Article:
Ovum’s Kunstler describes the use of fiber as “unusual” in smart-grid rollouts, which normally employ Power Line Communication (PLC) or some form of wireless communications, and notes that the larger bandwidth it offers is simply not necessary in most scenarios. This would seem to point to the possibility of SGCC’s plan to deliver Internet using the same technology, she says. It could apply for a service provider license, or potentially lease to an incumbent like China Mobile, which currently lacks significant fixed line infrastructure, in a bid to share costs.
Figures published in July 2012 by the China Internet Network Information Centre put the total number of Internet users in the country at 538 million with more than half—388 million—on mobile rather than fixed broadband. So there is a huge opportunity for SGCC to improve both Internet penetration (beyond the current 40%) and the quality of Internet services to citizens by offering fixed line fiber to its users.
The entire project could also serve as a test case—showing utilities in the U.S. and elsewhere whether such a costly, large-scale project is achievable, and perhaps pointing to a novel solution to nationwide super-fast broadband coverage.
“Utilities touch every home, so why not take it a step further and say, ‘If I already have a customer service relationship with you, let’s take it to the next level and become your communications service provider,’ ” says Kunstler.
The main barriers in the U.S., however, are still cost-based rather than technological. Utility EPB is using fiber for its smart-grid network in Chattanooga, Tenn., but nothing on the scale of a potential nationwide SGCC rollout. And utilities already have fiber cabling running alongside electrical power cables—but only in high- and medium-voltage areas, so there are major expenses associate with adding in fiber for residential and business subscribers, especially to underground power cabling, says Kunstler.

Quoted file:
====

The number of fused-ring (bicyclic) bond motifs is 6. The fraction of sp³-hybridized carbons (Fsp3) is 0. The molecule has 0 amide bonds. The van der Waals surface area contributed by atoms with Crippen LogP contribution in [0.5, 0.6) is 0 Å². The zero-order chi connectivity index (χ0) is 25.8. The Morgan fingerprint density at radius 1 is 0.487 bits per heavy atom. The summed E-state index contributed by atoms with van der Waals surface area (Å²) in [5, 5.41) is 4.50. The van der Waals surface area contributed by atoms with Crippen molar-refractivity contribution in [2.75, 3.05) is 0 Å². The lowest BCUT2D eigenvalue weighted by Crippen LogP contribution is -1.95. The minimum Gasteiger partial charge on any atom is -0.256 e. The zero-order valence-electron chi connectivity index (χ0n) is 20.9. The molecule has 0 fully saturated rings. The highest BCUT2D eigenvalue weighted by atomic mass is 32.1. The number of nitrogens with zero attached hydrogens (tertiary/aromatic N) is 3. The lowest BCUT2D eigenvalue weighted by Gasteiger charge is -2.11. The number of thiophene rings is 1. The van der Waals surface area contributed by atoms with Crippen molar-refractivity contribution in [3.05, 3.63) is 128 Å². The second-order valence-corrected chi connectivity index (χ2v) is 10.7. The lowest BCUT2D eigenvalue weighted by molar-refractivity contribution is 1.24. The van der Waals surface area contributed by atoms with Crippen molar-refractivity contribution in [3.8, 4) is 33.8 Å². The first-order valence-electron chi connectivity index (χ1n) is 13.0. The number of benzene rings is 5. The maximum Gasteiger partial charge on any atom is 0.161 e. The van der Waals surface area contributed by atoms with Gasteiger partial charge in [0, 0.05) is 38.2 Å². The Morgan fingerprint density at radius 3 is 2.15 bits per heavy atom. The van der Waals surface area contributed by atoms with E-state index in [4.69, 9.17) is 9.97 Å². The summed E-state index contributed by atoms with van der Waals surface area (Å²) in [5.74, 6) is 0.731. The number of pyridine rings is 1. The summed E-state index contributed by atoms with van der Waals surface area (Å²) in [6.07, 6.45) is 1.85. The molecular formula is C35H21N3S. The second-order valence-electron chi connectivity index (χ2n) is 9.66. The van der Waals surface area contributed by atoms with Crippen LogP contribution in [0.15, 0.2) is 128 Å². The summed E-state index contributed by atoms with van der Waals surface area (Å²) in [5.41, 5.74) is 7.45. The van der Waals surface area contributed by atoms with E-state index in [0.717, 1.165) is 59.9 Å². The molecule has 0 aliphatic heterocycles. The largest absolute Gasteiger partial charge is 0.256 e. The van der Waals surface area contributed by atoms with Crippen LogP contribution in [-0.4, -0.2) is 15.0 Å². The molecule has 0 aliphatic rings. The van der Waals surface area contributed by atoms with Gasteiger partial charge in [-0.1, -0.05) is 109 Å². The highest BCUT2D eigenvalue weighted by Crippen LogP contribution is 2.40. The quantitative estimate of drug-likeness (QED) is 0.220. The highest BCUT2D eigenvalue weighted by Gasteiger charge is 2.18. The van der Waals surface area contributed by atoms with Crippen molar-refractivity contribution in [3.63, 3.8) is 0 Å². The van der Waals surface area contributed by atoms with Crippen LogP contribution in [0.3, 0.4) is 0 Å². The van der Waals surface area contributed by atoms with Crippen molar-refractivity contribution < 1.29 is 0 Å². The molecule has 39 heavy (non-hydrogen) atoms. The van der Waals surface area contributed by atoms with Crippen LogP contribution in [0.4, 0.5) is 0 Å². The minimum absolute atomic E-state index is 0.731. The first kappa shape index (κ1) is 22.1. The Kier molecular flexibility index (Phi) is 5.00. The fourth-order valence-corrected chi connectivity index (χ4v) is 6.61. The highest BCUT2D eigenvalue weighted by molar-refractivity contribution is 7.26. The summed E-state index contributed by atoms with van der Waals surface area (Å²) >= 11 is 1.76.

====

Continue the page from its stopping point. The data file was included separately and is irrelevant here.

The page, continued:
Some academics have also voiced skepticism that the approach could work in the United States. Michael Caramanis, a professor in Boston University’s College of Engineering, says the synergy between fiber and smart grids is debatable. “It is not clear that the PON communications tech is a direction that we should mandate and subsidize in the U.S.,” he says.
Clive Longbottom, founder of analyst firm Quocirca, goes further, arguing that America’s free market economy may not be the right climate to foster such a radical, large-scale plan. “This is where [China’s] pseudo-capitalist, centrally controlled system has its strengths, against the entrenched capitalist system we have here where the concerned parties tend to see ownership as being power, rather than capability,” he argues.
UCLA’s Gadh is more optimistic, however. Despite the different market conditions in the U.S., he believes utilities there may benefit from observing the SGCC pilot—although it would be down to each individual company to decide whether to follow suit. “I am sure there will be research and trial and error, and there will be lessons learned from the project in China,” he says. “Based on lessons learned, American utilities would be able to determine if the technology is suitable for them.”